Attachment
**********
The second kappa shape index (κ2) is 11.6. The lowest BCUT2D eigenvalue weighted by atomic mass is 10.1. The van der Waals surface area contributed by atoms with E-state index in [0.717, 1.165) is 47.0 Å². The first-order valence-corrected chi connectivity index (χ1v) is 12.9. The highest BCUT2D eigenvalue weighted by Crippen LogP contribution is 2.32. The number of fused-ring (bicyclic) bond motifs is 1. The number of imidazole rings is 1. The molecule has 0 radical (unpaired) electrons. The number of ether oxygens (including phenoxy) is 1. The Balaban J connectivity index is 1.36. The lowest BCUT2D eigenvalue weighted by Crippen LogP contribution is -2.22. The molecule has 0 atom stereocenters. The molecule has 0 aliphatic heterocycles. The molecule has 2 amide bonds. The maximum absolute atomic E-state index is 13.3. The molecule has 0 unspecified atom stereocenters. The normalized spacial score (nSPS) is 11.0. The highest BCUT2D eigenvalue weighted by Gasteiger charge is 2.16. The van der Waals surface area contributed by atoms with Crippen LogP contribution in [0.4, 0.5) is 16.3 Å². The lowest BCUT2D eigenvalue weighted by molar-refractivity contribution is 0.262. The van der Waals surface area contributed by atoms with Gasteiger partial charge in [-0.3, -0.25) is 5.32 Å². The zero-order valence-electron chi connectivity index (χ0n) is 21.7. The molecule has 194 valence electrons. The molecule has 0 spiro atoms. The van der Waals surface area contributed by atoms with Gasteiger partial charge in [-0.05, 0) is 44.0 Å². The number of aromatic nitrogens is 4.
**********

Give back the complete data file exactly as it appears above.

The second kappa shape index (κ2) is 11.6. The lowest BCUT2D eigenvalue weighted by atomic mass is 10.1. The van der Waals surface area contributed by atoms with E-state index in [0.717, 1.165) is 47.0 Å². The first-order valence-corrected chi connectivity index (χ1v) is 12.9. The highest BCUT2D eigenvalue weighted by Crippen LogP contribution is 2.32. The number of fused-ring (bicyclic) bond motifs is 1. The number of imidazole rings is 1. The molecule has 0 radical (unpaired) electrons. The number of ether oxygens (including phenoxy) is 1. The Balaban J connectivity index is 1.36. The lowest BCUT2D eigenvalue weighted by Crippen LogP contribution is -2.22. The molecule has 0 atom stereocenters. The molecule has 0 aliphatic heterocycles. The molecule has 2 amide bonds. The maximum absolute atomic E-state index is 13.3. The molecule has 0 unspecified atom stereocenters. The normalized spacial score (nSPS) is 11.0. The highest BCUT2D eigenvalue weighted by Gasteiger charge is 2.16. The van der Waals surface area contributed by atoms with Crippen LogP contribution in [0.4, 0.5) is 16.3 Å². The lowest BCUT2D eigenvalue weighted by molar-refractivity contribution is 0.262. The van der Waals surface area contributed by atoms with Gasteiger partial charge in [-0.3, -0.25) is 5.32 Å². The zero-order valence-electron chi connectivity index (χ0n) is 21.7. The molecule has 194 valence electrons. The molecule has 0 spiro atoms. The van der Waals surface area contributed by atoms with Gasteiger partial charge in [-0.05, 0) is 44.0 Å². The number of aromatic nitrogens is 4.